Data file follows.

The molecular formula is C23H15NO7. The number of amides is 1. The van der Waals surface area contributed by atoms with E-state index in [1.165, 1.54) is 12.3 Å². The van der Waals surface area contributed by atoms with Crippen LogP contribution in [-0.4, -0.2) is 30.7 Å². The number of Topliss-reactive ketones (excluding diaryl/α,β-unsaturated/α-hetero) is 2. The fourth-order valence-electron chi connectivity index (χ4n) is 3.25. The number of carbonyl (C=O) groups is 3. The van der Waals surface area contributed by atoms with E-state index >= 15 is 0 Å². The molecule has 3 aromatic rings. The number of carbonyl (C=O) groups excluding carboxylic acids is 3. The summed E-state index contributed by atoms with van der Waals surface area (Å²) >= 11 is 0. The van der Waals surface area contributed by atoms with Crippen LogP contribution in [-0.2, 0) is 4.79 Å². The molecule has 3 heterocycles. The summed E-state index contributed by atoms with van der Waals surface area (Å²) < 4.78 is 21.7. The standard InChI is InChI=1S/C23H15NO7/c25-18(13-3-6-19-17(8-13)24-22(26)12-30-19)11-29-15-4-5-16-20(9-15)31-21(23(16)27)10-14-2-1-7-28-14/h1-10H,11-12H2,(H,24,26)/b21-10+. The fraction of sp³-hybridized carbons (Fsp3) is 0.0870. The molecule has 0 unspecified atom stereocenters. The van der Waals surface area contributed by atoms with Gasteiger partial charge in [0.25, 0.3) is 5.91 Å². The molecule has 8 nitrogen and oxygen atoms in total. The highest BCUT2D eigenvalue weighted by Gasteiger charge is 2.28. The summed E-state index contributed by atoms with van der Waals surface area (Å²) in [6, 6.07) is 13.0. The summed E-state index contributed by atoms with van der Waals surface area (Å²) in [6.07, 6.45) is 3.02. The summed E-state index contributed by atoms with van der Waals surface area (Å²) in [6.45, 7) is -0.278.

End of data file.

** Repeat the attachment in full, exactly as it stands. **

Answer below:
The molecular formula is C23H15NO7. The number of amides is 1. The van der Waals surface area contributed by atoms with E-state index in [1.165, 1.54) is 12.3 Å². The van der Waals surface area contributed by atoms with Crippen LogP contribution in [-0.4, -0.2) is 30.7 Å². The number of Topliss-reactive ketones (excluding diaryl/α,β-unsaturated/α-hetero) is 2. The fourth-order valence-electron chi connectivity index (χ4n) is 3.25. The number of carbonyl (C=O) groups is 3. The van der Waals surface area contributed by atoms with E-state index >= 15 is 0 Å². The molecule has 3 aromatic rings. The number of carbonyl (C=O) groups excluding carboxylic acids is 3. The summed E-state index contributed by atoms with van der Waals surface area (Å²) >= 11 is 0. The van der Waals surface area contributed by atoms with Crippen LogP contribution in [-0.2, 0) is 4.79 Å². The molecule has 3 heterocycles. The summed E-state index contributed by atoms with van der Waals surface area (Å²) < 4.78 is 21.7. The standard InChI is InChI=1S/C23H15NO7/c25-18(13-3-6-19-17(8-13)24-22(26)12-30-19)11-29-15-4-5-16-20(9-15)31-21(23(16)27)10-14-2-1-7-28-14/h1-10H,11-12H2,(H,24,26)/b21-10+. The fraction of sp³-hybridized carbons (Fsp3) is 0.0870. The molecule has 0 unspecified atom stereocenters. The van der Waals surface area contributed by atoms with Gasteiger partial charge in [0.25, 0.3) is 5.91 Å². The molecule has 8 nitrogen and oxygen atoms in total. The highest BCUT2D eigenvalue weighted by Gasteiger charge is 2.28. The summed E-state index contributed by atoms with van der Waals surface area (Å²) in [6, 6.07) is 13.0. The summed E-state index contributed by atoms with van der Waals surface area (Å²) in [6.07, 6.45) is 3.02. The summed E-state index contributed by atoms with van der Waals surface area (Å²) in [6.45, 7) is -0.278.